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The new age of exhibiting is about the brand experience

By Chad McNeal, vice president of innovation, Dimension Design

As the economic downturn in the early 2000s caused brands to re-think their tradeshow and event strategy, a new era in large-scale exhibits was dawning. Chief marketing officers (CMOs) at these organizations wanted more out of their huge investments in these events. They wanted to move beyond structure, signage and demos. They envisioned an environment that nurtured client and prospect relationships; provided a memorable experience for guests; and created a competitive presence for the brand.

The creation of branded environments grew out of a movement within the practice of interior design in the 1990s that recognized that brand equity, or the perceived value in the identifying brand characteristics of an organization, could be applied to three-dimensional event environments.

Now, more than a decade later, designers and builders of environments have been challenged to go beyond “exhibit” and introduce innovative “experiential” influences that create an immersive experience for guests. CMOs want an environment that works on multiple levels to engage audiences and move them closer to the brand. They want guests, who may have traveled a long way, to have a memorable experience that influences them toward action. They want a branded entertainment destination.

Branded environments extend the experience
In architecture and interior design, branded environments extend the experience of an organization with distinguishing characteristics that are expressed in structure, visuals, sight, sound, smell and more. In many cases these are borrowed from other branded assets like showrooms, company office environments, retail stores and others. Progressive event executives use their space as a three-dimensional embodiment of the brand. They achieve this by curating their guests’ journey, applying thoughtful design and accessorizing the environment to help create a memorable experience.

Four dimensions of the experience
This article focuses on four areas of innovation that are important to the environment and the immersive experience CMOs are seeking:

  • Structure – Lightweight, strong extrusions that can be accessorized as well as support grand scale graphics to create an impactful visual effect.
  • Silicone Edge Graphics – Pioneered by Dimension Design to deliver visual impact and flexibility without the weight or cost of other substrates. Innovation in fabrics, layering techniques and production methods have become a driving force in today’s event industry.
  • Lighting – Various options and how to best deploy them in an impactful way that allows designers to use lighting a standout ingredient in the environment.
  • Technology – Whether it’s paperless lead capture and collateral distribution, LED projection, laser technology or virtual connectivity, event sponsors are using the latest technology to engage more directly and deliver a memorable experience—regardless of location.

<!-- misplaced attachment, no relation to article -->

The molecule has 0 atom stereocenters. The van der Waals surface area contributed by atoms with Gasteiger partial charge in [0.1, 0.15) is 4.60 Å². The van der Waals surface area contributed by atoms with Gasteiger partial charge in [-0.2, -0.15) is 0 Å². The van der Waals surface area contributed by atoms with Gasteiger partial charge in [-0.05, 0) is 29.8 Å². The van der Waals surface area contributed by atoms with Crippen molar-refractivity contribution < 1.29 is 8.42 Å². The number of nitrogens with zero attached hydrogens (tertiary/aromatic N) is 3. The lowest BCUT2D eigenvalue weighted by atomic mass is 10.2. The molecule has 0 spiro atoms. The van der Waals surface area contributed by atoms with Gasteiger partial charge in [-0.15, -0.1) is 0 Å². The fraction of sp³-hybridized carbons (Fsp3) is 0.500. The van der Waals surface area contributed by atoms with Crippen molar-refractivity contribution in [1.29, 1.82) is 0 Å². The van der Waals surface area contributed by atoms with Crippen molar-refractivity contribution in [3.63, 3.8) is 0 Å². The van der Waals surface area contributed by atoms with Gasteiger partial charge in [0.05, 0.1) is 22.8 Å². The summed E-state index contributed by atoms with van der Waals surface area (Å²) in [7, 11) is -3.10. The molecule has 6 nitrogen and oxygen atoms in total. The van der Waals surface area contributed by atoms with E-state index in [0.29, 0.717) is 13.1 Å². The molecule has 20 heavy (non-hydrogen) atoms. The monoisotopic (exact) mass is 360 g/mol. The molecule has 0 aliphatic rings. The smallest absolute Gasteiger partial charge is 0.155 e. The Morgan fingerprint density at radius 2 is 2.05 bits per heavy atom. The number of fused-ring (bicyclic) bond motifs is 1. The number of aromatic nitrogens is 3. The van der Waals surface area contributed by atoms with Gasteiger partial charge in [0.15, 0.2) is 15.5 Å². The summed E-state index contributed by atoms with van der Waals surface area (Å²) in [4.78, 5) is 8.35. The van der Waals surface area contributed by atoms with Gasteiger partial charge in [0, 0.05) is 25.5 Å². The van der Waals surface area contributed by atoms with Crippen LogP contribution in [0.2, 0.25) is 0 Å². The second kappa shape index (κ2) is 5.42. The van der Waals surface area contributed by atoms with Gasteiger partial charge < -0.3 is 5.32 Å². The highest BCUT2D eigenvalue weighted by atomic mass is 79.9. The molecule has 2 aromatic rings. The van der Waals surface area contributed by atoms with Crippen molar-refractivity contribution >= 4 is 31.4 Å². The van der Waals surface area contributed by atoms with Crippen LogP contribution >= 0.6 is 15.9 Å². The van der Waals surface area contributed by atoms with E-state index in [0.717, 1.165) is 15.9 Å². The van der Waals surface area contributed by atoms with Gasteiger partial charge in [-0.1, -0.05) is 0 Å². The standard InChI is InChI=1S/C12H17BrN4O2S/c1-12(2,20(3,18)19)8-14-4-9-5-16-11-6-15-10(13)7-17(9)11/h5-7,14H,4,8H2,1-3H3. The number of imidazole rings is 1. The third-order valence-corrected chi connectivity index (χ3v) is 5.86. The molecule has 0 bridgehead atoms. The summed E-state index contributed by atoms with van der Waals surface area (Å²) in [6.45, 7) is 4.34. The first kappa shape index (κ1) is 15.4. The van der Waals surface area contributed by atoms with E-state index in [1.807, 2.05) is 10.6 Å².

Innovation in each of these areas has set the stage for the next generation of environments that go beyond any one physical aspect but combines elements to create an experience, brand engagement and calls to action.

Let’s start with structure because, typically, environments rely heavily on it to create the dimensionality sought by the brand. In years past, exhibit builders were limited as to what they could use for structure. Materials were very heavy and bulky and exhibits were built much like houses are built – using wood, paneling and even heavy structural steel. The downturn in the economy changed all of that. Costs of manufacturing, shipping and assembly challenged brand support organizations like Dimension Design to think of new and creative ideas – innovate, if you will – in new lightweight, strong yet flexible materials that could allow designers to still create custom environments and reduce expenses.

Over the last decade, Dimension Design’s focus has been on lightweight aluminum extrusions that can provide a grand scale format to deliver messages, moods and ambience without breaking the bank. Also, lightweight load bearing extrusions are pushing the envelope of form, packaging, weight and assembly to allow designers and event companies to offer more solutions for greater height and depth as well as ease of set up.

Fabric has advanced considerably over the past 10 years and more sponsors are using it to create branded experiences because of its flexibility in form/structure, printing, lighting and effects. There are a number of options when it comes to tension fabric and each offers its own unique benefits. All have slightly different textures, weaves and stretch characteristics. The thing about fabric: There’s more there than meets the eye to create just the right environment.